is appropriate.

We therefore believe that it is incumbent upon
the Committee to require the ABA, as a condition of
its continued recognition, to demonstrate how its
prescriptive language respecting the terms and
conditions of employment of law school professionals,
span style="font-weight:bold;">be they deans, faculty
or library directors (emphasis added), "effectively
address[es] the quality of the institution or its program."
and the referenced standards "are relevant to the
educational or training needs of students." Both of
these showings are required by the regulations
this Committee is obligated to enforce. It would be
an injustice to legal education, and to the process of
voluntary accreditation, for the Committee to fail to
diligently examine the ABA respecting these critical
elements of its accreditation practices and policies.

The American Law Deans Association also respectfully
requests the opportunity to appear before the Committee
at its June meeting to further explain its concerns
respecting the accreditation practices of the ABA and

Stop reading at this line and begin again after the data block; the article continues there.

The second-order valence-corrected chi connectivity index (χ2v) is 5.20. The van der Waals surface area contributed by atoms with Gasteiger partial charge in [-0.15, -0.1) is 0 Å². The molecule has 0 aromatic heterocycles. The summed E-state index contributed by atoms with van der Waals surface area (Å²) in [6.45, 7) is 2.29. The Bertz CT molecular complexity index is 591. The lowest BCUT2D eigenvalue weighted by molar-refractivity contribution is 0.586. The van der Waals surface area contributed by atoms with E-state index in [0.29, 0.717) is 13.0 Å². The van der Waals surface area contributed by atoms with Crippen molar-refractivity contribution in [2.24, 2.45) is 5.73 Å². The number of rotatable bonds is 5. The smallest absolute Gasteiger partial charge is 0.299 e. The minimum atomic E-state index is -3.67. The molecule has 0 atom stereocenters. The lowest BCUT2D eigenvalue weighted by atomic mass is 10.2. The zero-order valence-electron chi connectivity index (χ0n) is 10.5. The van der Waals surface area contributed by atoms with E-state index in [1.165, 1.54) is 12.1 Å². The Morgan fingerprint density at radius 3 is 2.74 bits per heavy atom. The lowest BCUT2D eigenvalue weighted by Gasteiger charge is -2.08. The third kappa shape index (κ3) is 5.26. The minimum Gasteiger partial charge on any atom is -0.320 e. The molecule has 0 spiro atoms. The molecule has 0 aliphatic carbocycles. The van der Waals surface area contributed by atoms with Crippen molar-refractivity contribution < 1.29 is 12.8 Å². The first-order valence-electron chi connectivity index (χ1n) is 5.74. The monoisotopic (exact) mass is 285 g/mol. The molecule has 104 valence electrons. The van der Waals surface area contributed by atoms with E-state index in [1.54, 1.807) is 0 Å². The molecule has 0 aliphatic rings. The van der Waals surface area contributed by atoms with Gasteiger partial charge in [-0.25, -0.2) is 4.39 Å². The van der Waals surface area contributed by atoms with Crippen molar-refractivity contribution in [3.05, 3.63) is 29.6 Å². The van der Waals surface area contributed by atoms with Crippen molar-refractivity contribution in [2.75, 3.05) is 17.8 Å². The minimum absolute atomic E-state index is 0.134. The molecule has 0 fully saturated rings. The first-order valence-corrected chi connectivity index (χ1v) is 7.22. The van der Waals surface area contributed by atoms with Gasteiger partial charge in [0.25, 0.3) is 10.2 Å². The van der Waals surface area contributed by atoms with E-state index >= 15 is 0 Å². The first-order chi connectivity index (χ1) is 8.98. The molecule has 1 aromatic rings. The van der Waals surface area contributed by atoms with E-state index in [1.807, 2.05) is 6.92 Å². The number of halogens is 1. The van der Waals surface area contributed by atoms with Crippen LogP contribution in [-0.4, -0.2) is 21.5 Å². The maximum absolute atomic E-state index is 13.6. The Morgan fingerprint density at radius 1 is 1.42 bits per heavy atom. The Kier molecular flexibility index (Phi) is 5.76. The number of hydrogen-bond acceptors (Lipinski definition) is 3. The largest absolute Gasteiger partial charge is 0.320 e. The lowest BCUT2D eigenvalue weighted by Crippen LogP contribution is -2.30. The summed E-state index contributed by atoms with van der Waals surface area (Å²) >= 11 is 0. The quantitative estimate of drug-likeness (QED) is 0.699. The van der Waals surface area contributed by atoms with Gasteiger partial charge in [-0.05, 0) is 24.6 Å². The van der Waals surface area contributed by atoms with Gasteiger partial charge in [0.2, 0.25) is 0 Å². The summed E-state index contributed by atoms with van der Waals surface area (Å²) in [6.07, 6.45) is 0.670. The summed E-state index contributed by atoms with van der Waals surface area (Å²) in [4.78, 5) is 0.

to respond to the Committee's inquiries.

Submitted on behalf of the Board of Directors of the American Law Deans
Association by:

Saul Levmore, Dean of the University of Chicago Law School, President,
American Law Deans Association; David Van Zandt, Dean of the
Northwestern University Law School, Vice-President, American Law Deans
Association; Katharine Bartlett, Dean of the Duke Law School; James
Huffman, Dean of the Lewis & Clark Law School, Treasurer, American Law
Deans Association

If you have not seen the entire thing which is zooming through the listserves, you may e-mail me at and I will do my best to send you a copy toot sweet as the embattled French say.

I say, as Ben Franklin said before me, If we do not hang together, assuredly we will all hang separately.

Also, that very nice statement from Martin Niemoller, a submarine commancer in WWI and German protestant preacher during WWII, who spent time in the concentration camps for angering Hitler with his outspoken sermons:

“First they came for the Communists, but I was not a Communist so I did not speak out. Then they came for the Socialists and the Trade Unionists, but I was neither, so I did not speak out. Then they came for the Jews, but I was not a Jew so I did not speak out. And when they came for me, there was no one left to speak out for me.”

See a nice link here.

What I mean to say is that the statement attacks tenure for every group within legal education. If we are to retain tenure for ANY group, I think we must argue for ALL groups. There was a statement earlier that this was an attack on affirmative action in the academy. If anybody could enlarge this statement, I would like to hear more.